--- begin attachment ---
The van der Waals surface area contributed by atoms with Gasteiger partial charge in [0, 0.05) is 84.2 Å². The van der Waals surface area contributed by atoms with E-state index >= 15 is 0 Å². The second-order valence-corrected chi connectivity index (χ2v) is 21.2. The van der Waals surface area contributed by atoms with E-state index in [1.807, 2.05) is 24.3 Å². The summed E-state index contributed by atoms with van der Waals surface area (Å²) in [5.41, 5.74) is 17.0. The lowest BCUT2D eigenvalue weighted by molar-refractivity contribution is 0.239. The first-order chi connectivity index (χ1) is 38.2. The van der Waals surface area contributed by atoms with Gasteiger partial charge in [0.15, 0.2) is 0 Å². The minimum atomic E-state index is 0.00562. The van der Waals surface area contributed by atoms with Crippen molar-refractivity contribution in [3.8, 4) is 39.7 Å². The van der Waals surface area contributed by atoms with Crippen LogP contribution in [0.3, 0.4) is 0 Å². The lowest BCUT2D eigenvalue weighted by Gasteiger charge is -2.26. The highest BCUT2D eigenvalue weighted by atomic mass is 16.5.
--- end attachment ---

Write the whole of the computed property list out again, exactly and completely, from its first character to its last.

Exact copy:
The van der Waals surface area contributed by atoms with Gasteiger partial charge in [0, 0.05) is 84.2 Å². The van der Waals surface area contributed by atoms with E-state index >= 15 is 0 Å². The second-order valence-corrected chi connectivity index (χ2v) is 21.2. The van der Waals surface area contributed by atoms with E-state index in [1.807, 2.05) is 24.3 Å². The summed E-state index contributed by atoms with van der Waals surface area (Å²) in [5.41, 5.74) is 17.0. The lowest BCUT2D eigenvalue weighted by molar-refractivity contribution is 0.239. The first-order chi connectivity index (χ1) is 38.2. The van der Waals surface area contributed by atoms with Gasteiger partial charge in [0.15, 0.2) is 0 Å². The minimum atomic E-state index is 0.00562. The van der Waals surface area contributed by atoms with Crippen molar-refractivity contribution in [3.8, 4) is 39.7 Å². The van der Waals surface area contributed by atoms with Crippen LogP contribution in [0.3, 0.4) is 0 Å². The lowest BCUT2D eigenvalue weighted by Gasteiger charge is -2.26. The highest BCUT2D eigenvalue weighted by atomic mass is 16.5.